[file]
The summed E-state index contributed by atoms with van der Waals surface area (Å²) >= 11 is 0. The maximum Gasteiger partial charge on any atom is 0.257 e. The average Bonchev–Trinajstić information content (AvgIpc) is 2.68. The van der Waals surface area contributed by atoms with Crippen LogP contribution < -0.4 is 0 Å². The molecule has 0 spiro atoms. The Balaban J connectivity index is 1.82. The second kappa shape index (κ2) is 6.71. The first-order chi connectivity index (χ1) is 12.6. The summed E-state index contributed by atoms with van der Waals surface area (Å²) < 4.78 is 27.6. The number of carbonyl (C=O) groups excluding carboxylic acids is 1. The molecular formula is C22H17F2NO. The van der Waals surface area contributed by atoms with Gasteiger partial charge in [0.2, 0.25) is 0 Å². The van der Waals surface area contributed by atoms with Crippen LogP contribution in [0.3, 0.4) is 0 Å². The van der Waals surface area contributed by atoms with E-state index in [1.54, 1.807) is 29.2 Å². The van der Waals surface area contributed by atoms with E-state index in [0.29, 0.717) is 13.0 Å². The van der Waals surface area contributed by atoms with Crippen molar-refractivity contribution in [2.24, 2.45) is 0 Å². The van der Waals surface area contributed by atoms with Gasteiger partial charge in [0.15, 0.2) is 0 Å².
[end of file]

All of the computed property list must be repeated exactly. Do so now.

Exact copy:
The summed E-state index contributed by atoms with van der Waals surface area (Å²) >= 11 is 0. The maximum Gasteiger partial charge on any atom is 0.257 e. The average Bonchev–Trinajstić information content (AvgIpc) is 2.68. The van der Waals surface area contributed by atoms with Crippen LogP contribution < -0.4 is 0 Å². The molecule has 0 spiro atoms. The Balaban J connectivity index is 1.82. The second kappa shape index (κ2) is 6.71. The first-order chi connectivity index (χ1) is 12.6. The summed E-state index contributed by atoms with van der Waals surface area (Å²) < 4.78 is 27.6. The number of carbonyl (C=O) groups excluding carboxylic acids is 1. The molecular formula is C22H17F2NO. The van der Waals surface area contributed by atoms with Gasteiger partial charge in [0.2, 0.25) is 0 Å². The van der Waals surface area contributed by atoms with Crippen LogP contribution in [0.3, 0.4) is 0 Å². The van der Waals surface area contributed by atoms with E-state index in [1.54, 1.807) is 29.2 Å². The van der Waals surface area contributed by atoms with E-state index in [0.29, 0.717) is 13.0 Å². The van der Waals surface area contributed by atoms with Crippen molar-refractivity contribution in [2.24, 2.45) is 0 Å². The van der Waals surface area contributed by atoms with Gasteiger partial charge in [0.15, 0.2) is 0 Å².